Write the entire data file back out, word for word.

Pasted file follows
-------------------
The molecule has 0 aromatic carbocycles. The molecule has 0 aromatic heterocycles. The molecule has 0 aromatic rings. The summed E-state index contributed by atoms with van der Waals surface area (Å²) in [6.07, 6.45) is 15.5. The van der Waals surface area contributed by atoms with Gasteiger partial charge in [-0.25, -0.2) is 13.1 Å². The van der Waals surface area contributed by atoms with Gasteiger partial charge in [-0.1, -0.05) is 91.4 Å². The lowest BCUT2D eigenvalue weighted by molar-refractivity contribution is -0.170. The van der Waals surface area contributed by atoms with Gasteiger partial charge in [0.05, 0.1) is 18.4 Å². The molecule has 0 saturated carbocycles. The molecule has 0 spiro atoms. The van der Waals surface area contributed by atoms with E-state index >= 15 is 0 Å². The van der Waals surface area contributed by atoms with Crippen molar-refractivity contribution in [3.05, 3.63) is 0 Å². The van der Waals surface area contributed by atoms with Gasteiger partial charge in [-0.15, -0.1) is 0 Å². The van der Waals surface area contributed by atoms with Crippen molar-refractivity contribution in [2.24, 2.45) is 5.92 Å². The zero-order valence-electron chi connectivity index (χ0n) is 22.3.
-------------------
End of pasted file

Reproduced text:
The molecule has 0 aromatic carbocycles. The molecule has 0 aromatic heterocycles. The molecule has 0 aromatic rings. The summed E-state index contributed by atoms with van der Waals surface area (Å²) in [6.07, 6.45) is 15.5. The van der Waals surface area contributed by atoms with Gasteiger partial charge in [-0.25, -0.2) is 13.1 Å². The van der Waals surface area contributed by atoms with Gasteiger partial charge in [-0.1, -0.05) is 91.4 Å². The lowest BCUT2D eigenvalue weighted by molar-refractivity contribution is -0.170. The van der Waals surface area contributed by atoms with Gasteiger partial charge in [0.05, 0.1) is 18.4 Å². The molecule has 0 saturated carbocycles. The molecule has 0 spiro atoms. The van der Waals surface area contributed by atoms with E-state index >= 15 is 0 Å². The van der Waals surface area contributed by atoms with Crippen molar-refractivity contribution in [3.05, 3.63) is 0 Å². The van der Waals surface area contributed by atoms with Gasteiger partial charge in [-0.15, -0.1) is 0 Å². The van der Waals surface area contributed by atoms with Crippen molar-refractivity contribution in [2.24, 2.45) is 5.92 Å². The zero-order valence-electron chi connectivity index (χ0n) is 22.3.